U.S. Naval Forces Central Command / U.S. 5th Fleet (Photo by Petty Officer 2nd Class Dawson Roth)

Houthis’ Piracy Attacks: Who and How is Going to Secure the Red Sea?


Sun, 17-12-2023 11:09 AM, Aden Time

Far from being a regional matter, maritime security in the Red Sea is an issue of global concern with many countries depending on it. In the wake of the Houthis' threat, the US has been seeking partners to expand the CTF-153 naval task force. 

Dr. Marta Furlan (South24)

Over the past few weeks, the Red Sea has rapidly become one of the most insecure and instable maritime routes, as the Houthi - the Zaydi Shia armed group that has been controlling Sana’a and North Yemen since September 2014 - has been escalating its threats to maritime traffic in those waters.

A chronology of Houthis’ attacks in the Red Sea

Following the hijacking of the vessel Galaxy Leader on November 19, other such episodes occurred. On November 26, commercial ships with reported Israeli links were attacked in the Indian Ocean and in the Red Sea. On December 3, Houthi militia struck three commercial ships – the Unity Explorer, the M/V Number 9 and the M/V Sophie II – in the southern Red Sea using missiles and drones. On December 12, the M/V Strinda was attacked by a missile coming out of a Houthi-controlled area in Yemen. On December 10, France announced that its Navy destroyed two Houthi drones in the Red Sea headed towards the frigate Languedoc and on December 13 two missiles fired from Houthi territory were shot down by the United States Central Command in response to a distress call from the Ardmore Encounter commercial tanker in the Red Sea.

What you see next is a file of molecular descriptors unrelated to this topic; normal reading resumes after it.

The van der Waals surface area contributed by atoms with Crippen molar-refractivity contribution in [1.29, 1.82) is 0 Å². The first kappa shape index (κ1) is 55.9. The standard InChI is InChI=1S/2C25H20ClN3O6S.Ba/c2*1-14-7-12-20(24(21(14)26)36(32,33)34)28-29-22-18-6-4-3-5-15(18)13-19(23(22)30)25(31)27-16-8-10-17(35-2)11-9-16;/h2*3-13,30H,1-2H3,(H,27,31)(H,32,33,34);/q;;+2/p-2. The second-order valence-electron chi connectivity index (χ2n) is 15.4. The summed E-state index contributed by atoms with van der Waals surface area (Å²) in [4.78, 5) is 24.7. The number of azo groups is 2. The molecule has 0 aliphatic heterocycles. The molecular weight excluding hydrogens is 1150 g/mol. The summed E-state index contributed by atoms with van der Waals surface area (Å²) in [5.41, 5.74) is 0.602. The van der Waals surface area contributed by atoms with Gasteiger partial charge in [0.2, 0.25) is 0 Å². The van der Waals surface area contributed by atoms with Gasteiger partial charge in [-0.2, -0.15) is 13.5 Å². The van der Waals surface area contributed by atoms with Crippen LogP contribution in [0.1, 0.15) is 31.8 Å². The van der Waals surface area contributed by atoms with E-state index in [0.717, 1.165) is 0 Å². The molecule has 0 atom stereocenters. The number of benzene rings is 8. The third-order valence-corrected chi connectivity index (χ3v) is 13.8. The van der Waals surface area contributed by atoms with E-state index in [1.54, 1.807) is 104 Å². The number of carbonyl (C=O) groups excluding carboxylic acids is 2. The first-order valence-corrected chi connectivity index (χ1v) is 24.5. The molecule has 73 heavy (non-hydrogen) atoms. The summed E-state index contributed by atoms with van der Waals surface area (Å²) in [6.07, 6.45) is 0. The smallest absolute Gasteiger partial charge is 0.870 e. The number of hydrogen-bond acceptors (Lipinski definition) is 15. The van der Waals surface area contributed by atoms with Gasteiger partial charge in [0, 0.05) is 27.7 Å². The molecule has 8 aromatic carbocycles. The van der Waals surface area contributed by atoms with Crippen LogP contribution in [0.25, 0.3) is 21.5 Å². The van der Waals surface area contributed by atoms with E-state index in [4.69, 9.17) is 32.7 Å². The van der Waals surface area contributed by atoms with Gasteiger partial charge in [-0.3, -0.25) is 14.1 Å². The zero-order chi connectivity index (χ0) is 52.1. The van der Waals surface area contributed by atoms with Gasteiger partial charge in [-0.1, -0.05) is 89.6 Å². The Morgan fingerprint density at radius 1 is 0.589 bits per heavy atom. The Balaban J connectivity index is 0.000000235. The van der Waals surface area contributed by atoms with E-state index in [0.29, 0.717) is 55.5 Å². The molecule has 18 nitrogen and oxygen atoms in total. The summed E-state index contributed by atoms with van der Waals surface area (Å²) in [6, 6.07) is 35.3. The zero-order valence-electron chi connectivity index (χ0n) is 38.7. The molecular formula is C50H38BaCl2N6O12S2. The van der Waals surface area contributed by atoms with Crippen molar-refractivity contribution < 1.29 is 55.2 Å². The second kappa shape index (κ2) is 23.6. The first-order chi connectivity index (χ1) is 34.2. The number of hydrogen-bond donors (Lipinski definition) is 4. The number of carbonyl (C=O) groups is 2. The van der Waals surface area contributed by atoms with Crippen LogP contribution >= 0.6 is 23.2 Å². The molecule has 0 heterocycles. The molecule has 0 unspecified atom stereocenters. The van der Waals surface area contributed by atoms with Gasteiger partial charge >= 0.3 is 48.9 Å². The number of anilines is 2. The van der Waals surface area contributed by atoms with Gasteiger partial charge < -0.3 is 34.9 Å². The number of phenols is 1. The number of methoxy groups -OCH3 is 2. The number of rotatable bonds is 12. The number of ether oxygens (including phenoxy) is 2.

As those attacks took place, and in a show of support to the Palestinian people, the Houthis’ spokesperson declared that the group will target all ships heading to Israel, regardless of their nationality, and warned all international shipping companies against dealing with Israeli ports: “If Gaza does not receive the food and medicines it needs, all ships in the Red Sea bound for Israeli ports, regardless of their nationality, will become a target for our armed forces.” 

Related: The Dangerous Houthis Escalation in the Red Sea 

The repeated Houthi attacks on commercial vessels transiting through the Red Sea, particularly those with suspected links to Israel, have since forced some companies to reroute their ships away from the Bab al-Mandab Strait and the Suez Canal towards Africa and the Cape of Good Hope – a route that is much longer (almost two weeks more of navigation) and therefore much more expensive.